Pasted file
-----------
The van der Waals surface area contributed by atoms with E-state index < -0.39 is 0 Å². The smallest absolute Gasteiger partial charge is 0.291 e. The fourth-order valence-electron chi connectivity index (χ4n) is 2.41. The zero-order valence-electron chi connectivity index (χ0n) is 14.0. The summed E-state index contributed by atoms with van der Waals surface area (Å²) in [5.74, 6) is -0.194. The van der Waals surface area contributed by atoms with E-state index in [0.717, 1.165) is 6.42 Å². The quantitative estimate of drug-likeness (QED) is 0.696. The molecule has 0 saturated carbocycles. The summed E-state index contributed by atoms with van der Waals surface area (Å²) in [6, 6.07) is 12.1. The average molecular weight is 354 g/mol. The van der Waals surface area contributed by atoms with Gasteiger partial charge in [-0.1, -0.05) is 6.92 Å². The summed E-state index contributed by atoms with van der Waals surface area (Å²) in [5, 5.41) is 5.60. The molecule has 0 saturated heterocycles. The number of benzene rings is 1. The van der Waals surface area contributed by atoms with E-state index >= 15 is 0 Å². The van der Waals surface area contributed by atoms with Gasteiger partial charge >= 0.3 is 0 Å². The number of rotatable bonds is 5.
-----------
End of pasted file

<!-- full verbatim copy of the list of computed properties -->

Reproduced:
The van der Waals surface area contributed by atoms with E-state index < -0.39 is 0 Å². The smallest absolute Gasteiger partial charge is 0.291 e. The fourth-order valence-electron chi connectivity index (χ4n) is 2.41. The zero-order valence-electron chi connectivity index (χ0n) is 14.0. The summed E-state index contributed by atoms with van der Waals surface area (Å²) in [5.74, 6) is -0.194. The van der Waals surface area contributed by atoms with E-state index in [0.717, 1.165) is 6.42 Å². The quantitative estimate of drug-likeness (QED) is 0.696. The molecule has 0 saturated carbocycles. The summed E-state index contributed by atoms with van der Waals surface area (Å²) in [6, 6.07) is 12.1. The average molecular weight is 354 g/mol. The van der Waals surface area contributed by atoms with Gasteiger partial charge in [-0.1, -0.05) is 6.92 Å². The summed E-state index contributed by atoms with van der Waals surface area (Å²) in [5, 5.41) is 5.60. The molecule has 0 saturated heterocycles. The number of benzene rings is 1. The van der Waals surface area contributed by atoms with E-state index >= 15 is 0 Å². The van der Waals surface area contributed by atoms with Gasteiger partial charge >= 0.3 is 0 Å². The number of rotatable bonds is 5.